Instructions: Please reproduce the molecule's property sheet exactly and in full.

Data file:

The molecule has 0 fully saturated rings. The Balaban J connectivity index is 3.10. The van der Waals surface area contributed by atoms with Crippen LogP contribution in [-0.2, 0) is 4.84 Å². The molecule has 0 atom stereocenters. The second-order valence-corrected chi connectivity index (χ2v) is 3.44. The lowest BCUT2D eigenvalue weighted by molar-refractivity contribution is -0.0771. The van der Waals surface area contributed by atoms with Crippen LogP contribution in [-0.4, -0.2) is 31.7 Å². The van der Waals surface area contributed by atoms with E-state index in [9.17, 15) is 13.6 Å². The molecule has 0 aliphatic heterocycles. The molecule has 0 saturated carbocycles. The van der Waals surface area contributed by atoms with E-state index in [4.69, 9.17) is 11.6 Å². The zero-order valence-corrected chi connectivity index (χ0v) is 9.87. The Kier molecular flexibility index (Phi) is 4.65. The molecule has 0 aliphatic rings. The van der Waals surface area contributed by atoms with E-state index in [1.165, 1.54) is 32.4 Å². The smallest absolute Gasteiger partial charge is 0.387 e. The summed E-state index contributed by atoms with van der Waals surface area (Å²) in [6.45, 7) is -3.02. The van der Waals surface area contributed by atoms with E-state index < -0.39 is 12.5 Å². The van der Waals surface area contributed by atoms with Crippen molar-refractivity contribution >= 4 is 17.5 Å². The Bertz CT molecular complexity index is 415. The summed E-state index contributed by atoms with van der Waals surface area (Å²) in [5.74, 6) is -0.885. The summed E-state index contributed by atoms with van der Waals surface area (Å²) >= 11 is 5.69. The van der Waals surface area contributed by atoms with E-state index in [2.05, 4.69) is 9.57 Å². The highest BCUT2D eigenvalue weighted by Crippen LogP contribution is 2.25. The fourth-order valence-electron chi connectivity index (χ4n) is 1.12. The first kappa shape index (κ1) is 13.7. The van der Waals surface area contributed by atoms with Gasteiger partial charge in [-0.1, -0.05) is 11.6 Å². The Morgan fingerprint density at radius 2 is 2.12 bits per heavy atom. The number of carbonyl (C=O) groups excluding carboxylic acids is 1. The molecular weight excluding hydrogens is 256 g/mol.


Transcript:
The molecule has 0 fully saturated rings. The Balaban J connectivity index is 3.10. The van der Waals surface area contributed by atoms with Crippen LogP contribution in [-0.2, 0) is 4.84 Å². The molecule has 0 atom stereocenters. The second-order valence-corrected chi connectivity index (χ2v) is 3.44. The lowest BCUT2D eigenvalue weighted by molar-refractivity contribution is -0.0771. The van der Waals surface area contributed by atoms with Crippen LogP contribution in [-0.4, -0.2) is 31.7 Å². The van der Waals surface area contributed by atoms with E-state index in [9.17, 15) is 13.6 Å². The molecule has 0 aliphatic heterocycles. The molecule has 0 saturated carbocycles. The van der Waals surface area contributed by atoms with E-state index in [4.69, 9.17) is 11.6 Å². The zero-order valence-corrected chi connectivity index (χ0v) is 9.87. The Kier molecular flexibility index (Phi) is 4.65. The molecule has 0 aliphatic rings. The van der Waals surface area contributed by atoms with E-state index in [1.165, 1.54) is 32.4 Å². The smallest absolute Gasteiger partial charge is 0.387 e. The summed E-state index contributed by atoms with van der Waals surface area (Å²) in [6.45, 7) is -3.02. The van der Waals surface area contributed by atoms with E-state index < -0.39 is 12.5 Å². The van der Waals surface area contributed by atoms with Crippen molar-refractivity contribution >= 4 is 17.5 Å². The Bertz CT molecular complexity index is 415. The summed E-state index contributed by atoms with van der Waals surface area (Å²) in [5.74, 6) is -0.885. The summed E-state index contributed by atoms with van der Waals surface area (Å²) >= 11 is 5.69. The van der Waals surface area contributed by atoms with E-state index in [2.05, 4.69) is 9.57 Å². The highest BCUT2D eigenvalue weighted by Crippen LogP contribution is 2.25. The fourth-order valence-electron chi connectivity index (χ4n) is 1.12. The first kappa shape index (κ1) is 13.7. The van der Waals surface area contributed by atoms with Gasteiger partial charge in [-0.1, -0.05) is 11.6 Å². The Morgan fingerprint density at radius 2 is 2.12 bits per heavy atom. The number of carbonyl (C=O) groups excluding carboxylic acids is 1. The molecular weight excluding hydrogens is 256 g/mol.